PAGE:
Feedwater enters the machine at fairly low pressure. Water flows through prefilter cartridges to remove suspended particles, such as silt. The prefilters provide an inexpensive way to assure that the membrane is kept clean. An automatic valve opens when the machine is turned on, permitting water flow to the pump, which provides the pressure necessary for operation. Stainless steel piping, which is suitable for high pressure, now transports a quantity of feedwater to fiberglass or stainless steel housings that contain the sepralators (membrane elements). Permeate exits the sepralator under low pressure once again, due to the pressure drop through the membrane. A mechanical orifice and / or control valve produces necessary pressure drop in the concentrate stream, allowing transport via low-pressure piping as well.
What´s Important to Know?
First, the machine is designed to run by itself. It requires only periodic operating data collection and routine maintenance. Most machines are equipped with protective alarms to shut the machine down or post an alarm condition in case of an undesirable situation.
Also, machines have a few simple instruments to measure performance. These may include permeate flow rate and conductivity, machine feed pressure and discharge pressure, feed pH, and the calculable percentage recovery. All measurements represent machine operating characteristics and are based on the machine's design. Consistency in each of the values indicates the machine is operating properly.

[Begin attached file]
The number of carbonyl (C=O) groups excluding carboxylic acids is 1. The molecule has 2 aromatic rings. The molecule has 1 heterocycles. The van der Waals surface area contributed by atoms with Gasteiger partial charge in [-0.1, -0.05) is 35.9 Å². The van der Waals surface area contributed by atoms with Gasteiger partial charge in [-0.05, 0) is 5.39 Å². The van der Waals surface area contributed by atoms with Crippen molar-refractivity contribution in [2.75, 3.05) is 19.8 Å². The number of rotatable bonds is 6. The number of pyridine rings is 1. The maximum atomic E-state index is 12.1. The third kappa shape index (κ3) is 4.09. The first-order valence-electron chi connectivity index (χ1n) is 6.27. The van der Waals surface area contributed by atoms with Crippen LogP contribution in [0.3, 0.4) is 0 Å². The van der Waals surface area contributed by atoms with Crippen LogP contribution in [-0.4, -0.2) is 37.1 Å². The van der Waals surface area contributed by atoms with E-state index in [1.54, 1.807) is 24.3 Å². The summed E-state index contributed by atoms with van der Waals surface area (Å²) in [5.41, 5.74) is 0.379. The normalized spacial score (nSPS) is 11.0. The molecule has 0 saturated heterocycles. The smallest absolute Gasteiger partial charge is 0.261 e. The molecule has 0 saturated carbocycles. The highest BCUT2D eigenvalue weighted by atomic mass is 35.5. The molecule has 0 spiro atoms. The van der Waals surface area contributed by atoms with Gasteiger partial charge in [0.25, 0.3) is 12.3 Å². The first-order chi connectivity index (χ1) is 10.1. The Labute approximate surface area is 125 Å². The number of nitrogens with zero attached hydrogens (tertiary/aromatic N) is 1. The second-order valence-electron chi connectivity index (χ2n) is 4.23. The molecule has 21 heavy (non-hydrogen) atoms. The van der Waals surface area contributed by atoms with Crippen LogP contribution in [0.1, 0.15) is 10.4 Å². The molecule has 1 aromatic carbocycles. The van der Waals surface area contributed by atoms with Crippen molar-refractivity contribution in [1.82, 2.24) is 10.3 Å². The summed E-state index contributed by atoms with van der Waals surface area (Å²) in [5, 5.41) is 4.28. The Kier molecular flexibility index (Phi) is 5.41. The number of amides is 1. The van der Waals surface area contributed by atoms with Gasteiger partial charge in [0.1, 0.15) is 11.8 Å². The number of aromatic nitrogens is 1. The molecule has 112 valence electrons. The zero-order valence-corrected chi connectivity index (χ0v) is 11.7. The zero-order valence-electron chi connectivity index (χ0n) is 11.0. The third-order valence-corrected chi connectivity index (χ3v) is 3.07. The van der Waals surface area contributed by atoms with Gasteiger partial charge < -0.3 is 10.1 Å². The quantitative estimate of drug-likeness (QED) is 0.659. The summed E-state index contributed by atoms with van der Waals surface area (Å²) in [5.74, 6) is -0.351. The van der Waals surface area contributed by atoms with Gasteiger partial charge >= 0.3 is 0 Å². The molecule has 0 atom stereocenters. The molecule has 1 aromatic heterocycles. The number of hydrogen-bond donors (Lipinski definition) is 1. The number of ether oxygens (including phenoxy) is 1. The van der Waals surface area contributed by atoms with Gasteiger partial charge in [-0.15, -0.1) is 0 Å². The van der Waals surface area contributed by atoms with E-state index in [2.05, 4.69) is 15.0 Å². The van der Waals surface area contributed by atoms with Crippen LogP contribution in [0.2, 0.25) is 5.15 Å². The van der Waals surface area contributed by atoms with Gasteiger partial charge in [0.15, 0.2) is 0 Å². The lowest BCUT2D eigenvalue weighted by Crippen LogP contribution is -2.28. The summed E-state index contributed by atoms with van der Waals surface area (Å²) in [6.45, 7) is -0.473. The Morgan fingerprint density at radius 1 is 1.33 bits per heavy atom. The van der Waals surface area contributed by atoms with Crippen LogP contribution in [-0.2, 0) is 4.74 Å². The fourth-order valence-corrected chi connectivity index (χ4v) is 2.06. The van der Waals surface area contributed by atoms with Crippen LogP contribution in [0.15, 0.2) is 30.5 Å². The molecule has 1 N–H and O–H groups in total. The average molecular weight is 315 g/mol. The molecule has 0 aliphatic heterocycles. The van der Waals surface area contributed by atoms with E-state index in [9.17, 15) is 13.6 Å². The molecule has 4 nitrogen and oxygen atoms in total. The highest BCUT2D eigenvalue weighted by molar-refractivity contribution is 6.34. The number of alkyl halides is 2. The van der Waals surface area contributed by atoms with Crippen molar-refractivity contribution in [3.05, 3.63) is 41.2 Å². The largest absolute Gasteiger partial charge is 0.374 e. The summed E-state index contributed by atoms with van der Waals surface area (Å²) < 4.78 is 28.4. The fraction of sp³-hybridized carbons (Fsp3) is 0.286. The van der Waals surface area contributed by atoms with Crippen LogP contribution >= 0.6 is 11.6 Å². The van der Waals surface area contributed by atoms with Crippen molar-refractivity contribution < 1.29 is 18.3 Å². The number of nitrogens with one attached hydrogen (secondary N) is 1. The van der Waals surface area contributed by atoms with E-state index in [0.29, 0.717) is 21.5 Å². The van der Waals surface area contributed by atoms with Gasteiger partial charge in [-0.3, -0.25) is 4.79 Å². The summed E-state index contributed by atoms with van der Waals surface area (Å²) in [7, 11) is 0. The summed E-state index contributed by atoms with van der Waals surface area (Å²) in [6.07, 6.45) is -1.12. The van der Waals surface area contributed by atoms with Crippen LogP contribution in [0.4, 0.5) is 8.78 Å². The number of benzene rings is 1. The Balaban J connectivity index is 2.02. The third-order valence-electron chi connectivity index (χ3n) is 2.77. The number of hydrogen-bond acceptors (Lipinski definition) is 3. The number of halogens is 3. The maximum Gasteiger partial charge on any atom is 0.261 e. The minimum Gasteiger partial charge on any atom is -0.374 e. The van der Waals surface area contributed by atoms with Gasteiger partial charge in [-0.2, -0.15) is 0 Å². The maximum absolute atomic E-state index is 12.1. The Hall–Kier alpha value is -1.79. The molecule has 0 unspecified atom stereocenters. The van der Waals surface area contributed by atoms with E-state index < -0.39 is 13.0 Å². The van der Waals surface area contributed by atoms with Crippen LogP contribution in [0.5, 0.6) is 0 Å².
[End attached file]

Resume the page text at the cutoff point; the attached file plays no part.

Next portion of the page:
Furthermore, the machine purifies water using consumable products, which are safely disposed of after their useful life. Cartridge prefilters are typically replaced every two weeks. Sepralator life, however, is approximately three years. All other components of a machine are considered 'hardware' and should not require replacement other than through normal mechanical wear and tear.
One last item is perhaps the most important. As with any mechanical device, the RO machine's performance is optimized under a regular maintenance program. Activities within the program include adding grease or oil to the high-pressure pump, changing prefilters, sanitizing the machine, and cleaning the sepralators when they become fouled. Pretreatment equipment, such as softeners, requires attention as well.
Their performance and upkeep affects the RO machine. Centers may procure this type of work through a service contract with a manufacturer's local distributor who is trained to perform these activities efficiently and economically.
Is Something Wrong?
As noted earlier, the machine is equipped with a number of protective alarms to signal obvious problems. Alarms are provided, for example, to assure that feedwater has sufficient pressure and is within an acceptable pH and temperature range.